Two Valparaiso University faculty members, Julie Peller, Ph.D., professor of chemistry, and Michael Watters, Ph.D., professor of biology, have been awarded a contract with the Idaho National Laboratory. Their contract includes a $29,000 grant funded by the United States Department of Energy.
Peller and Watters will seek to accelerate the degradation process of plastics to dramatically reduce the environmental impact of plastic waste. They will utilize a gamma irradiator at the Idaho National Laboratory to expedite decomposition processes that occur naturally in the environment. They also will attempt to identify organisms that can break down treated plastics naturally to further eliminate waste in the environment.
“This exciting partnership with the Idaho National Laboratory upholds Valparaiso University’s commitment to interdisciplinary research endeavors,” said Eric W. Johnson ’87, Ph.D., interim provost and executive vice president for academic affairs. “The research of our faculty scholars continues to provide innovations that will have lasting impacts for our environment and our world.”
Peller previously worked with scientists at the Idaho National Laboratory through her visiting professorship at the University of Notre Dame’s Advanced Manufacturing and Energy Lab. She partnered with Watters to examine the environmental and biological responses to her ongoing microplastics research.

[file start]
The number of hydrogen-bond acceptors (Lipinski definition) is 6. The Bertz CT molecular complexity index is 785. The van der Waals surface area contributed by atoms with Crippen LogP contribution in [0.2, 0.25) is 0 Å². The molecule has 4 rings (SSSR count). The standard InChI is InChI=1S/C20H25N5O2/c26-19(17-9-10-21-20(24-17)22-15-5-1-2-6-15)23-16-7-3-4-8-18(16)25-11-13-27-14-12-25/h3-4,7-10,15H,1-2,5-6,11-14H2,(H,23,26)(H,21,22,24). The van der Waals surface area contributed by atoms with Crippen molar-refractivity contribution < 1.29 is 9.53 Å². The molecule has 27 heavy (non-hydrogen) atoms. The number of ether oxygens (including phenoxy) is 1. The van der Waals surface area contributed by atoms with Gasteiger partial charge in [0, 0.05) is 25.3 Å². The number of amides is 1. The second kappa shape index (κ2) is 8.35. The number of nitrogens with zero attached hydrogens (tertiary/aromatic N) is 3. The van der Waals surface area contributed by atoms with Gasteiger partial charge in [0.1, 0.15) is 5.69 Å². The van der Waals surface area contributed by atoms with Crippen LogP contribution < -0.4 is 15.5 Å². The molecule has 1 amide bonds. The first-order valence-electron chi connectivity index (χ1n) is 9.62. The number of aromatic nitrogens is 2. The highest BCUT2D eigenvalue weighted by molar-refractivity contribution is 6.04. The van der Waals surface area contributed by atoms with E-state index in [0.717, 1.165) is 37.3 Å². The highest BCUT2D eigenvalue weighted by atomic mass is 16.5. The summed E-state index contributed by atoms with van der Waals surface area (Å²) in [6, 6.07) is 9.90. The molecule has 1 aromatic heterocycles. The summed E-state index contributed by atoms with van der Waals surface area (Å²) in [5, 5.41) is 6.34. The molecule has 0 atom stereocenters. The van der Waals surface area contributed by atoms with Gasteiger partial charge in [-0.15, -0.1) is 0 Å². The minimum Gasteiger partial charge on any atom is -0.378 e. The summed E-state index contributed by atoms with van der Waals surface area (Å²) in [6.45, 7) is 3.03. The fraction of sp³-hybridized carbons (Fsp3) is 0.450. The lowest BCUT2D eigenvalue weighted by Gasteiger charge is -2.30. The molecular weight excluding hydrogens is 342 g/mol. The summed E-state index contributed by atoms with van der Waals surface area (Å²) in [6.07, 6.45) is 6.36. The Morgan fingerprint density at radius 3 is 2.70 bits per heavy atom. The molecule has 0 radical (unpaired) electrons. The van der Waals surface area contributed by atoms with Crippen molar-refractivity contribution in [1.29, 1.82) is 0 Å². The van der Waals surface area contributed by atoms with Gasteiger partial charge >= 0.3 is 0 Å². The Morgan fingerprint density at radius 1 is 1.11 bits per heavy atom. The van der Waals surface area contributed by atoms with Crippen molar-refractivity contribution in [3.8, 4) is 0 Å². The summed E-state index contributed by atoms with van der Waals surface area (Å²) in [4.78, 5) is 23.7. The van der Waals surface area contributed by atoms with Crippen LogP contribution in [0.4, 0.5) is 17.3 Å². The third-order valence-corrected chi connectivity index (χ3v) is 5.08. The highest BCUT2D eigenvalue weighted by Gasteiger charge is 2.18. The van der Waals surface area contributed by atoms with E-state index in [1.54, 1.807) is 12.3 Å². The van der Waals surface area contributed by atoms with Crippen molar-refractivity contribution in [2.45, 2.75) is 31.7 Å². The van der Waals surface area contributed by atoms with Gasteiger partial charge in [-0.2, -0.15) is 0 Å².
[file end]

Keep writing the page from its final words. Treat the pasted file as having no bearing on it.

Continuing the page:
Peller and Watters’ collaboration is a result of Valparaiso University’s push to increase interdisciplinary learning and research. The recently established Center for the Sciences: Chemistry and Biochemistry was designed to encourage collaboration between faculty members across disciplines, and the pair believe this is a direct outcome of that initiative.
Peller and Watters will hire four undergraduate research assistants to aid in the project.
“One of the things I’ve enjoyed about research at Valpo is focusing on the advancement of students,” Watters said. “Watching the students realize what they’re capable of is the most rewarding part.”